Translated by: Yiannis Papadimitriou
Scientific editing and introduction to the Greek edition: Antonis Liakos
Athens 2018, 840 p.
British historian E.P. Thompson, as Edward Palmer Thompson (1924-1993) is better known, had a decisive impact on the development of the discipline of Social History, in particular through his opus The Making of the English Working Class (1963). Thus, titled Η συγκρότηση της αγγλικής εργατικής τάξης, the Greek edition of his book can be hailed as an exceptional event in local book publishing. Thompson’s book remains a reference point in international bibliography and is a necessary bibliographic tool for all those, scholars/researchers or members of the general public, who study or are interested in the historical period of the Industrial Revolution, the technological and economic parameters of that period, but also the field of microhistory, in direct relation to the social process and mankind itself.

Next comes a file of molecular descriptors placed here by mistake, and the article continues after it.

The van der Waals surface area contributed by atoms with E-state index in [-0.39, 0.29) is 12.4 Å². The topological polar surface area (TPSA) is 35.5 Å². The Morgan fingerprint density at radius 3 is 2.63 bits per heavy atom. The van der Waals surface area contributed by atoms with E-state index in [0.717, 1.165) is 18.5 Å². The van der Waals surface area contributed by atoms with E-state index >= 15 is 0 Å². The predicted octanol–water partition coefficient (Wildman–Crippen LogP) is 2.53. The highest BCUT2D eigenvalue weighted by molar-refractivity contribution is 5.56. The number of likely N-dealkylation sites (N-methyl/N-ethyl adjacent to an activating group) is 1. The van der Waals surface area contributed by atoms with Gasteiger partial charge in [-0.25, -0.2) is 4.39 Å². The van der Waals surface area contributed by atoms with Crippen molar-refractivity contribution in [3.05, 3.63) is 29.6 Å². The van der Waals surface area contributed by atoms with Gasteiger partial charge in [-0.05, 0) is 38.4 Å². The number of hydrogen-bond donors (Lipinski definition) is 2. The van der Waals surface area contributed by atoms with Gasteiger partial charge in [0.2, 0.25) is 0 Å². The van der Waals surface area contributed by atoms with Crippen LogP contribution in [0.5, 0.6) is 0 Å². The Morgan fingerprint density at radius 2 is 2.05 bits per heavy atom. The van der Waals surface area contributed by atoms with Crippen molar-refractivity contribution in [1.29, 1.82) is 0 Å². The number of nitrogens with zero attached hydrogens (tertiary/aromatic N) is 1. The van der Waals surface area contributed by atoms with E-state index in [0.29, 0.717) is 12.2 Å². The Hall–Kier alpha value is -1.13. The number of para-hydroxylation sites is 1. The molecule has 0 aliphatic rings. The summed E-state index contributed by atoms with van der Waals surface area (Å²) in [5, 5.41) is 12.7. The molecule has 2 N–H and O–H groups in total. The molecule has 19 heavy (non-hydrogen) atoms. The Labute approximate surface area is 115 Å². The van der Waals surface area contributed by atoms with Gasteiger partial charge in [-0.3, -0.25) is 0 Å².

The establishment and formation of the working class is a key moment in economic, political and cultural history. It was not simply a corollary of the manufacturing system, nor that of an external force known as the Industrial Revolution, which impacted an amorphous human material and, ultimately, produced a “new race of people”. The changes in production relations and working conditions linked to the industrial revolution were not imposed on unrefined human material, but on the “freeborn Englishman”. The factory hand was the inheritor of remembered village rights, of notions of equality before the law, of craft traditions. In brief, the making of the English working class was moulded by external factors and by the working class itself.